UC Berkeley freezes eugenic research fund after Black professor raises alarm

The Genealogical Eugenic Institute Fund, a $2.4 million endowment, had been active at the college for decades.

The University of California at Berkeley is halting a eugenics research program after a bioethics professor pointed out to administrators that the practice is inherently racist. 

Eugenics is defined as “the philosophy and social movement that argues it is possible to improve the human race and society by encouraging reproduction by people or populations with ‘desirable’ traits (termed ‘positive’ eugenics) and discouraging reproduction by people with ‘undesirable’ qualities (termed “negative” eugenics).”

Osagie K. Obasogie, a University of California at Berkeley bioethics professor, got an email about the Genealogical Eugenic Institute Fund, for which faculty members were being encouraged to apply.

Research in the field has almost always identified positive traits as those possessed by able-bodied White people. 

The theory has been disavowed since the end of World War II, when Hitler used the eugenics to justify the Holocaust. 

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UC Berkeley had been offering an annual payout of $70,000 in research funds from the Genealogical Eugenic Institute Fund, a $2.4 million endowment that has been active at the university for decades. University professor Osagie K. Obasogie got an email about the fund, for which faculty members were being encouraged to apply.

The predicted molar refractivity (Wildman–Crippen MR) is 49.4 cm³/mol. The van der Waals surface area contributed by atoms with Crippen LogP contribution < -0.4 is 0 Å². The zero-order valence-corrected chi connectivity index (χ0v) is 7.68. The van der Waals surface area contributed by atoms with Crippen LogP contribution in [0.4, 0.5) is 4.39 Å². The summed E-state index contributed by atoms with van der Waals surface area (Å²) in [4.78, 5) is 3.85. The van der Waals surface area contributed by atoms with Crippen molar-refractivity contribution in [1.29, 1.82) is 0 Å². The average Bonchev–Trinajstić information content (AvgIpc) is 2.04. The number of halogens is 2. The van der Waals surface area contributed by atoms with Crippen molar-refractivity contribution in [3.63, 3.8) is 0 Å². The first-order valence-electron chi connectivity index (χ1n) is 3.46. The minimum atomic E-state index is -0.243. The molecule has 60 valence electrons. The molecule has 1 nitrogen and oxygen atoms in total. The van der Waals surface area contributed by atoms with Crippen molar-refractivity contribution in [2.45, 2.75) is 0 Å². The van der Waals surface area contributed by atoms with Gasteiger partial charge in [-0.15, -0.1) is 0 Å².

“I was shocked and dismayed,” Obasogie told the Los Angeles Times. He, along with a small group of faculty, raised his concerns with the email’s author, a former senior administrator.

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Established in 1960 then transferred to the school in 1975, the original purpose of the fund was “the improvement of the human race through research and education in that field generally known as eugenics,” Obasogie said.

“By accepting and using these funds over the past four decades, we must acknowledge that Berkeley Public Health has been a part of this horrific legacy of eugenics and its disastrous impacts,” Dean Michael C. Lu wrote in a letter Monday to the School of Public Health faculty, of which excerpts were shared with the San Diego Union-Tribune. “It was wrong then. It is wrong now.”

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Lu noted that there is no evidence that the money was used for eugenics research but instead genetic counseling and other training programs. 

Numerous universities are seeking to distance themselves from past eugenics research conducted on their campuses. 

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Nazi Germany was not the only place where eugenics played a role in inflicting harm on non-Whites. In California, a eugenics law enacted in 1909 and repealed in 1979 led to the forced sterilization of 20,000 people. That state also had a law that barred marriage between “feeble-minded” people. New legislation was introduced just this year to ban involuntary sterilization of the disabled. 

Scientists note that eugenics exist today, as exhibited by genetics research that allows parents to choose sperm and egg donors with favorable qualities. The field is often referred to as “newgenics.” 

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